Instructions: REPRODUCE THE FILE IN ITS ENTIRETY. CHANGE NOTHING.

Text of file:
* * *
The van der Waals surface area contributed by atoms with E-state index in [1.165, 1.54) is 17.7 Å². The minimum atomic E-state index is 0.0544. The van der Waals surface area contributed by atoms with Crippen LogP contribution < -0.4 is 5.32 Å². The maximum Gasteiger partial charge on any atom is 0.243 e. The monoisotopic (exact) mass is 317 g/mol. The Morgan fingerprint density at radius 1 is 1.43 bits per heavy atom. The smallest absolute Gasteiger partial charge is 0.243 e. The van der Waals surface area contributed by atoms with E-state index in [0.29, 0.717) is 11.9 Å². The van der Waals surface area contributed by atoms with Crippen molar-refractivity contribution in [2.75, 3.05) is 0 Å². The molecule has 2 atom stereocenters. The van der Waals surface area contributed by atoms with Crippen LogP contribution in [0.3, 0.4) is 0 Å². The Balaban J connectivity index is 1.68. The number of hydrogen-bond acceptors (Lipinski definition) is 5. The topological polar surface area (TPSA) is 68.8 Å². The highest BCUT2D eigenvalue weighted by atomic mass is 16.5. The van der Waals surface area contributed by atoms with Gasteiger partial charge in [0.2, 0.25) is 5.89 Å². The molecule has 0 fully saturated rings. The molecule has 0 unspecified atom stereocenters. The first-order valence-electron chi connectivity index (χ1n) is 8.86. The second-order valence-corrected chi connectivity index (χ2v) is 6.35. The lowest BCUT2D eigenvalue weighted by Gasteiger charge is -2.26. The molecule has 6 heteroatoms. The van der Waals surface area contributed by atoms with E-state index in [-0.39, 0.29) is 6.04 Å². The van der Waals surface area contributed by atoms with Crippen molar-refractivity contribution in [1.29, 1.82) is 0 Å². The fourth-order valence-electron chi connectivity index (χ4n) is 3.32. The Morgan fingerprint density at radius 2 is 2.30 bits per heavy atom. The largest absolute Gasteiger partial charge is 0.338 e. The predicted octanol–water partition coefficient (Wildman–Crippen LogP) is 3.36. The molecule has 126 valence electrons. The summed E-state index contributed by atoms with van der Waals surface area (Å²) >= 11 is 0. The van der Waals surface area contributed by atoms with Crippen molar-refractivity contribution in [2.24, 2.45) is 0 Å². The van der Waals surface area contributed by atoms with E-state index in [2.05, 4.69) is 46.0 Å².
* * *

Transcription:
The van der Waals surface area contributed by atoms with E-state index in [1.165, 1.54) is 17.7 Å². The minimum atomic E-state index is 0.0544. The van der Waals surface area contributed by atoms with Crippen LogP contribution < -0.4 is 5.32 Å². The maximum Gasteiger partial charge on any atom is 0.243 e. The monoisotopic (exact) mass is 317 g/mol. The Morgan fingerprint density at radius 1 is 1.43 bits per heavy atom. The smallest absolute Gasteiger partial charge is 0.243 e. The van der Waals surface area contributed by atoms with E-state index in [0.29, 0.717) is 11.9 Å². The van der Waals surface area contributed by atoms with Crippen molar-refractivity contribution in [2.75, 3.05) is 0 Å². The molecule has 2 atom stereocenters. The van der Waals surface area contributed by atoms with Crippen LogP contribution in [0.3, 0.4) is 0 Å². The Balaban J connectivity index is 1.68. The number of hydrogen-bond acceptors (Lipinski definition) is 5. The topological polar surface area (TPSA) is 68.8 Å². The highest BCUT2D eigenvalue weighted by atomic mass is 16.5. The van der Waals surface area contributed by atoms with Gasteiger partial charge in [0.2, 0.25) is 5.89 Å². The molecule has 0 fully saturated rings. The molecule has 0 unspecified atom stereocenters. The first-order valence-electron chi connectivity index (χ1n) is 8.86. The second-order valence-corrected chi connectivity index (χ2v) is 6.35. The lowest BCUT2D eigenvalue weighted by Gasteiger charge is -2.26. The molecule has 6 heteroatoms. The van der Waals surface area contributed by atoms with E-state index in [-0.39, 0.29) is 6.04 Å². The van der Waals surface area contributed by atoms with Crippen molar-refractivity contribution in [1.29, 1.82) is 0 Å². The fourth-order valence-electron chi connectivity index (χ4n) is 3.32. The Morgan fingerprint density at radius 2 is 2.30 bits per heavy atom. The largest absolute Gasteiger partial charge is 0.338 e. The predicted octanol–water partition coefficient (Wildman–Crippen LogP) is 3.36. The molecule has 126 valence electrons. The summed E-state index contributed by atoms with van der Waals surface area (Å²) >= 11 is 0. The van der Waals surface area contributed by atoms with Crippen molar-refractivity contribution in [2.24, 2.45) is 0 Å². The van der Waals surface area contributed by atoms with E-state index in [2.05, 4.69) is 46.0 Å².